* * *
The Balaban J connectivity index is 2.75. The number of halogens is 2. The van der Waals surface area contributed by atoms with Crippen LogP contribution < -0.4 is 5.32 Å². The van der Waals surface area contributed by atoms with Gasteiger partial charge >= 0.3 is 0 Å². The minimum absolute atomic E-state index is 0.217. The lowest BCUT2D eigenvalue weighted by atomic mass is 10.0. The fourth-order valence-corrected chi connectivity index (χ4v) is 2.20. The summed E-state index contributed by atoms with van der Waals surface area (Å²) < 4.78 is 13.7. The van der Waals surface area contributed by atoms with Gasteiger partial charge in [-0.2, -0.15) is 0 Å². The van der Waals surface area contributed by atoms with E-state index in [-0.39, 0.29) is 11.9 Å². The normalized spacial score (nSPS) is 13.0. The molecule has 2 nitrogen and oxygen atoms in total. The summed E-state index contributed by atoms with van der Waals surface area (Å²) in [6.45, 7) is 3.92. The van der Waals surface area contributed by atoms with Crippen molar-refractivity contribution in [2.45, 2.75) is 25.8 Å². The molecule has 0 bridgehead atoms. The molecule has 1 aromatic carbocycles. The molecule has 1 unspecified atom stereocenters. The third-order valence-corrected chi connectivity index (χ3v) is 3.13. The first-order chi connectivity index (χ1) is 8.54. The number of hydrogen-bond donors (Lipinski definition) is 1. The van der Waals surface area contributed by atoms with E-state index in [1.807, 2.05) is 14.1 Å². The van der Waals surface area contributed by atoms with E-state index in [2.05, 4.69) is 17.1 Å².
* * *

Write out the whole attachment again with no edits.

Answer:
The Balaban J connectivity index is 2.75. The number of halogens is 2. The van der Waals surface area contributed by atoms with Crippen LogP contribution < -0.4 is 5.32 Å². The van der Waals surface area contributed by atoms with Gasteiger partial charge >= 0.3 is 0 Å². The minimum absolute atomic E-state index is 0.217. The lowest BCUT2D eigenvalue weighted by atomic mass is 10.0. The fourth-order valence-corrected chi connectivity index (χ4v) is 2.20. The summed E-state index contributed by atoms with van der Waals surface area (Å²) < 4.78 is 13.7. The van der Waals surface area contributed by atoms with Gasteiger partial charge in [-0.2, -0.15) is 0 Å². The van der Waals surface area contributed by atoms with E-state index in [-0.39, 0.29) is 11.9 Å². The normalized spacial score (nSPS) is 13.0. The molecule has 2 nitrogen and oxygen atoms in total. The summed E-state index contributed by atoms with van der Waals surface area (Å²) in [6.45, 7) is 3.92. The van der Waals surface area contributed by atoms with Crippen molar-refractivity contribution in [2.45, 2.75) is 25.8 Å². The molecule has 0 bridgehead atoms. The molecule has 1 aromatic carbocycles. The molecule has 1 unspecified atom stereocenters. The third-order valence-corrected chi connectivity index (χ3v) is 3.13. The first-order chi connectivity index (χ1) is 8.54. The number of hydrogen-bond donors (Lipinski definition) is 1. The van der Waals surface area contributed by atoms with E-state index in [1.807, 2.05) is 14.1 Å². The van der Waals surface area contributed by atoms with E-state index in [2.05, 4.69) is 17.1 Å².